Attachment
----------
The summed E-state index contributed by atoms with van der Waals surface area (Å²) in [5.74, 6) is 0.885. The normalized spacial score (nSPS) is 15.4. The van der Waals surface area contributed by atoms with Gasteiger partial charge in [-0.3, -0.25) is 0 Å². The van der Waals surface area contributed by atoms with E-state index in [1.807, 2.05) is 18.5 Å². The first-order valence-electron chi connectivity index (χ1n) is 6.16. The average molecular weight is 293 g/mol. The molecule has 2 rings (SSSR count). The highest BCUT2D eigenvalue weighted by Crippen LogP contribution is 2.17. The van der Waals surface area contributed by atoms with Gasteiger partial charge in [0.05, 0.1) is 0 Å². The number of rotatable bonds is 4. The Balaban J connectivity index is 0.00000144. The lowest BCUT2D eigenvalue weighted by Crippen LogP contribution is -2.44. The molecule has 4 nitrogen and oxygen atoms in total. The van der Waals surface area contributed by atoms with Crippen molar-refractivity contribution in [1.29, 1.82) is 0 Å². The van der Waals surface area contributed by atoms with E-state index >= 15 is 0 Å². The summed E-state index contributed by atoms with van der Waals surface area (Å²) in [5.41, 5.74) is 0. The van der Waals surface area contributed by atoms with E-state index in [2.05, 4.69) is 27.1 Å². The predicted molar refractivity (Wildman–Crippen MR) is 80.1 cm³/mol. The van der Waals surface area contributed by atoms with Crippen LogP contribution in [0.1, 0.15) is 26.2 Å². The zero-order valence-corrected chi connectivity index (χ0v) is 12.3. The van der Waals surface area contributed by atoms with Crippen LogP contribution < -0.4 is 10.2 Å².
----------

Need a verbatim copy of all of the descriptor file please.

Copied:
The summed E-state index contributed by atoms with van der Waals surface area (Å²) in [5.74, 6) is 0.885. The normalized spacial score (nSPS) is 15.4. The van der Waals surface area contributed by atoms with Gasteiger partial charge in [-0.3, -0.25) is 0 Å². The van der Waals surface area contributed by atoms with E-state index in [1.807, 2.05) is 18.5 Å². The first-order valence-electron chi connectivity index (χ1n) is 6.16. The average molecular weight is 293 g/mol. The molecule has 2 rings (SSSR count). The highest BCUT2D eigenvalue weighted by Crippen LogP contribution is 2.17. The van der Waals surface area contributed by atoms with Gasteiger partial charge in [0.05, 0.1) is 0 Å². The number of rotatable bonds is 4. The Balaban J connectivity index is 0.00000144. The lowest BCUT2D eigenvalue weighted by Crippen LogP contribution is -2.44. The molecule has 4 nitrogen and oxygen atoms in total. The van der Waals surface area contributed by atoms with Crippen molar-refractivity contribution in [1.29, 1.82) is 0 Å². The van der Waals surface area contributed by atoms with E-state index >= 15 is 0 Å². The summed E-state index contributed by atoms with van der Waals surface area (Å²) in [5.41, 5.74) is 0. The van der Waals surface area contributed by atoms with E-state index in [2.05, 4.69) is 27.1 Å². The predicted molar refractivity (Wildman–Crippen MR) is 80.1 cm³/mol. The van der Waals surface area contributed by atoms with Crippen LogP contribution in [0.1, 0.15) is 26.2 Å². The zero-order valence-corrected chi connectivity index (χ0v) is 12.3. The van der Waals surface area contributed by atoms with Crippen LogP contribution < -0.4 is 10.2 Å².